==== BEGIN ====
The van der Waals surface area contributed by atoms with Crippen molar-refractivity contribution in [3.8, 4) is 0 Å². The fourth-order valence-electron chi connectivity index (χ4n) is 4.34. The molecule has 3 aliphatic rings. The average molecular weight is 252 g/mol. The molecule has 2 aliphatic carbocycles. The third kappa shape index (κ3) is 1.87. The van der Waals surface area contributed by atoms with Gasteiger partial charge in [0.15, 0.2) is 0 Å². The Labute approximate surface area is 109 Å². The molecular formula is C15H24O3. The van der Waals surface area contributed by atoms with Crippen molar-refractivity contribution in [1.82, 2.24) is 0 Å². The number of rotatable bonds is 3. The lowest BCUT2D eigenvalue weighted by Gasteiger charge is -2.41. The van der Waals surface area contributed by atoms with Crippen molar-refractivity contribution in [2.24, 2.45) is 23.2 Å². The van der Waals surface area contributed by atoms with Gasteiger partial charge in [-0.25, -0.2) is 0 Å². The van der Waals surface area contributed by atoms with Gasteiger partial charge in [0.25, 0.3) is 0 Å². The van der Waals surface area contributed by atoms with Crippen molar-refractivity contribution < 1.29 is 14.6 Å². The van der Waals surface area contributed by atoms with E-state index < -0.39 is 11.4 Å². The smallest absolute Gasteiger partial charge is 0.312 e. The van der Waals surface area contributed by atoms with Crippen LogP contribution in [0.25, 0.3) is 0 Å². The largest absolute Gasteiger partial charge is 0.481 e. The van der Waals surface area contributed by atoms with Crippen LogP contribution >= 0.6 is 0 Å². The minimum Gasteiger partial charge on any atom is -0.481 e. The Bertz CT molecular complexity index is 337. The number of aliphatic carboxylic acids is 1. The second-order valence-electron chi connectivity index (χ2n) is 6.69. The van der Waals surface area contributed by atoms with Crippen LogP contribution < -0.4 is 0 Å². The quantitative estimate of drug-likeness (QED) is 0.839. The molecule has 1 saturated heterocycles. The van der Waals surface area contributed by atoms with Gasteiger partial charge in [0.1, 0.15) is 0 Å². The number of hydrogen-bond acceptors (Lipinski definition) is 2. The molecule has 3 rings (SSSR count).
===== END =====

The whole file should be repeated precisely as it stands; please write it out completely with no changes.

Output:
The van der Waals surface area contributed by atoms with Crippen molar-refractivity contribution in [3.8, 4) is 0 Å². The fourth-order valence-electron chi connectivity index (χ4n) is 4.34. The molecule has 3 aliphatic rings. The average molecular weight is 252 g/mol. The molecule has 2 aliphatic carbocycles. The third kappa shape index (κ3) is 1.87. The van der Waals surface area contributed by atoms with Gasteiger partial charge in [0.15, 0.2) is 0 Å². The Labute approximate surface area is 109 Å². The molecular formula is C15H24O3. The van der Waals surface area contributed by atoms with Crippen molar-refractivity contribution in [1.82, 2.24) is 0 Å². The number of rotatable bonds is 3. The lowest BCUT2D eigenvalue weighted by Gasteiger charge is -2.41. The van der Waals surface area contributed by atoms with Crippen molar-refractivity contribution in [2.24, 2.45) is 23.2 Å². The van der Waals surface area contributed by atoms with Gasteiger partial charge in [-0.25, -0.2) is 0 Å². The van der Waals surface area contributed by atoms with Gasteiger partial charge in [0.25, 0.3) is 0 Å². The van der Waals surface area contributed by atoms with Crippen molar-refractivity contribution < 1.29 is 14.6 Å². The van der Waals surface area contributed by atoms with E-state index < -0.39 is 11.4 Å². The smallest absolute Gasteiger partial charge is 0.312 e. The van der Waals surface area contributed by atoms with Crippen LogP contribution in [0.25, 0.3) is 0 Å². The largest absolute Gasteiger partial charge is 0.481 e. The van der Waals surface area contributed by atoms with Crippen LogP contribution >= 0.6 is 0 Å². The minimum Gasteiger partial charge on any atom is -0.481 e. The Bertz CT molecular complexity index is 337. The number of aliphatic carboxylic acids is 1. The second-order valence-electron chi connectivity index (χ2n) is 6.69. The van der Waals surface area contributed by atoms with Crippen LogP contribution < -0.4 is 0 Å². The quantitative estimate of drug-likeness (QED) is 0.839. The molecule has 1 saturated heterocycles. The van der Waals surface area contributed by atoms with Gasteiger partial charge in [0.1, 0.15) is 0 Å². The number of hydrogen-bond acceptors (Lipinski definition) is 2. The molecule has 3 rings (SSSR count).